Skip to content

UK Policy Briefing

Maternity, paternity and parental leave: Briefing for a new government

This briefing covers the problems with the current system, principles for a reformed system and WBG recommendations.


  • UK maternity, paternity and parental leave policy design is based on an out-of-date model that does not encourage sharing of care between parents.
  • Maternity leave provision is up to 52 weeks of leave, 39 of which can be paid (6 at 90% of earnings and 33 at statutory rate of £184 per week). Statutory paternity leave, on the other hand, comprises a 2-week entitlement paid at statutory rate of £184 per week.
  • The shared parental leave policy introduced by the government in 2015 is based on a transfer of maternity leave to the second parent. Transfer of leave models are known to have very limited impact on fathers’ take up of parental leave. ‘Default policy option’ models that provide both partners with an equal share of leave, some of which is transferable, have been shown to be more effective at promoting more gender equal caring.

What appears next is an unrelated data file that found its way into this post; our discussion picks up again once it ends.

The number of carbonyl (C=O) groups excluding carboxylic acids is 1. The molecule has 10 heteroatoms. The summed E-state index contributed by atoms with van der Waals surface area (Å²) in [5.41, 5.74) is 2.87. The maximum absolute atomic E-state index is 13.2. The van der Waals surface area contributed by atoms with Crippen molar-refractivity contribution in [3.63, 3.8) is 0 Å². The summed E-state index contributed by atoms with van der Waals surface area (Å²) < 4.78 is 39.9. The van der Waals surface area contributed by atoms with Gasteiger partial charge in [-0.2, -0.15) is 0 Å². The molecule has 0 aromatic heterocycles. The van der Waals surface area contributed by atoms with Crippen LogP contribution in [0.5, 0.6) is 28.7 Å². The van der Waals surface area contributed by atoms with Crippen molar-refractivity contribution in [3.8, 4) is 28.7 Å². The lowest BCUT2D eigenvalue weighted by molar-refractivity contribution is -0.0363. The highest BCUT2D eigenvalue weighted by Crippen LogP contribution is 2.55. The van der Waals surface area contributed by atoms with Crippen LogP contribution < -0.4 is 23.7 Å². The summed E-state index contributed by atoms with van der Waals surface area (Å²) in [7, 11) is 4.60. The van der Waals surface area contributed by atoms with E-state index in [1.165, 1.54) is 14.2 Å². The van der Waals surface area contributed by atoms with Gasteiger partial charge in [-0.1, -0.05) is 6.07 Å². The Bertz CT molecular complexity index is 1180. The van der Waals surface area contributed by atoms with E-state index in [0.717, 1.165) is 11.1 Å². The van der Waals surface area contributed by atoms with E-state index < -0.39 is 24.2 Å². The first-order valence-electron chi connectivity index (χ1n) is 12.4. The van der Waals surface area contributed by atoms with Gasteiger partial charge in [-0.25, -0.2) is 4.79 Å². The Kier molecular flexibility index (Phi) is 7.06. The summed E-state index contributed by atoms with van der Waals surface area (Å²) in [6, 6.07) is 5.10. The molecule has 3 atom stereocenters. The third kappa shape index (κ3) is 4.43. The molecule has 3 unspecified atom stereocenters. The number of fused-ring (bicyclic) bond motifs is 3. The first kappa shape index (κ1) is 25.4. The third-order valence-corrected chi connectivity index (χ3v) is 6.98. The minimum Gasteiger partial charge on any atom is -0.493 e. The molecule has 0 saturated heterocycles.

• Statutory maternity and paternity pay rates are, in relative terms, among the lowest in Europe. The low rate of replacement pay for paternity leave interacts with the gender pay gap, providing significant barriers to fathers using more leave.
  • Coverage and eligibility for maternity and paternity leave is a key issue. 28% of women and men in employment do not have access to paid paternity or maternity leave due to either their employment status and/or length of service. With increasing casualisation of working arrangements, there are fears this number will rise and particularly impact some of the most vulnerable workers.


  • Six months of non-transferable maternity leave for mothers, paid at 90% of average weekly earnings for the first 6 weeks, and at least the real living wage rates for the remaining time.
  • A one-month non-transferable period of leave for fathers or second parents, to be taken around the time of birth, paid at least at the real living wage rate.
  • A six-month use-it-or-lose-it, non-transferable parental leave entitlement for each parent, paid at a flat rate linked at least to the Real Living Wage to replace the existing Shared Parental Leave. Parents should be entitled to this leave in their own right, and have flexibility about how and when to take it, up to 18 months after birth.

Read the full briefing here